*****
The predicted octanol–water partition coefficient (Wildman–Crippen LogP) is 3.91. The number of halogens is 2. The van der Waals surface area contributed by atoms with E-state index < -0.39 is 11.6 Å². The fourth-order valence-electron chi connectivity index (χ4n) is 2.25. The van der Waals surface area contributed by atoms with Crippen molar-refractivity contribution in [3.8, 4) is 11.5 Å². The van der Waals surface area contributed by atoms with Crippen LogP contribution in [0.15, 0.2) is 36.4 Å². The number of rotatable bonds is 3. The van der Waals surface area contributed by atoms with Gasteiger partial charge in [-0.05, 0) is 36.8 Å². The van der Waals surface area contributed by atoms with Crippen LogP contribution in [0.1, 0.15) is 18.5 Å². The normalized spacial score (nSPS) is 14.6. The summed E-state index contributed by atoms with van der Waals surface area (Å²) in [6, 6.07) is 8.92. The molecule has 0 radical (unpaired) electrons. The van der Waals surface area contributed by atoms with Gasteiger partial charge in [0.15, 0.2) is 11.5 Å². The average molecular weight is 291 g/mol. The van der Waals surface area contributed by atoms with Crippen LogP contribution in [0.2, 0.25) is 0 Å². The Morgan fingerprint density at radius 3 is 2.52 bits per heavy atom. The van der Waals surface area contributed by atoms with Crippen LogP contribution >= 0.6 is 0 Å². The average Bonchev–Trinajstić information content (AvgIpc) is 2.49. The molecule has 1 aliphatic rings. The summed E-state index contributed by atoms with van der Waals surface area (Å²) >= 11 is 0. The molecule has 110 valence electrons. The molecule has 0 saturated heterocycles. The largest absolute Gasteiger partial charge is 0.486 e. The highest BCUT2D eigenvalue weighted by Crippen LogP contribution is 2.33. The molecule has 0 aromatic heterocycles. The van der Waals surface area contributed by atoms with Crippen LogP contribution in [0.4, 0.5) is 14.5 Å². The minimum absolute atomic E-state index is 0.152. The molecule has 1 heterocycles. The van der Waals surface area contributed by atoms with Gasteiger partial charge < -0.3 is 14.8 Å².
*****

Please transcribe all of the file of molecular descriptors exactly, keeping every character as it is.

The predicted octanol–water partition coefficient (Wildman–Crippen LogP) is 3.91. The number of halogens is 2. The van der Waals surface area contributed by atoms with E-state index < -0.39 is 11.6 Å². The fourth-order valence-electron chi connectivity index (χ4n) is 2.25. The van der Waals surface area contributed by atoms with Crippen molar-refractivity contribution in [3.8, 4) is 11.5 Å². The van der Waals surface area contributed by atoms with Crippen LogP contribution in [0.15, 0.2) is 36.4 Å². The number of rotatable bonds is 3. The van der Waals surface area contributed by atoms with Gasteiger partial charge in [-0.05, 0) is 36.8 Å². The van der Waals surface area contributed by atoms with Crippen LogP contribution in [0.1, 0.15) is 18.5 Å². The normalized spacial score (nSPS) is 14.6. The summed E-state index contributed by atoms with van der Waals surface area (Å²) in [6, 6.07) is 8.92. The molecule has 0 radical (unpaired) electrons. The van der Waals surface area contributed by atoms with Gasteiger partial charge in [0.15, 0.2) is 11.5 Å². The average molecular weight is 291 g/mol. The van der Waals surface area contributed by atoms with Crippen LogP contribution in [0.2, 0.25) is 0 Å². The Morgan fingerprint density at radius 3 is 2.52 bits per heavy atom. The van der Waals surface area contributed by atoms with Crippen LogP contribution >= 0.6 is 0 Å². The average Bonchev–Trinajstić information content (AvgIpc) is 2.49. The molecule has 1 aliphatic rings. The summed E-state index contributed by atoms with van der Waals surface area (Å²) >= 11 is 0. The molecule has 110 valence electrons. The molecule has 0 saturated heterocycles. The largest absolute Gasteiger partial charge is 0.486 e. The highest BCUT2D eigenvalue weighted by Crippen LogP contribution is 2.33. The molecule has 0 aromatic heterocycles. The van der Waals surface area contributed by atoms with Crippen LogP contribution in [0.4, 0.5) is 14.5 Å². The minimum absolute atomic E-state index is 0.152. The molecule has 1 heterocycles. The van der Waals surface area contributed by atoms with Gasteiger partial charge < -0.3 is 14.8 Å².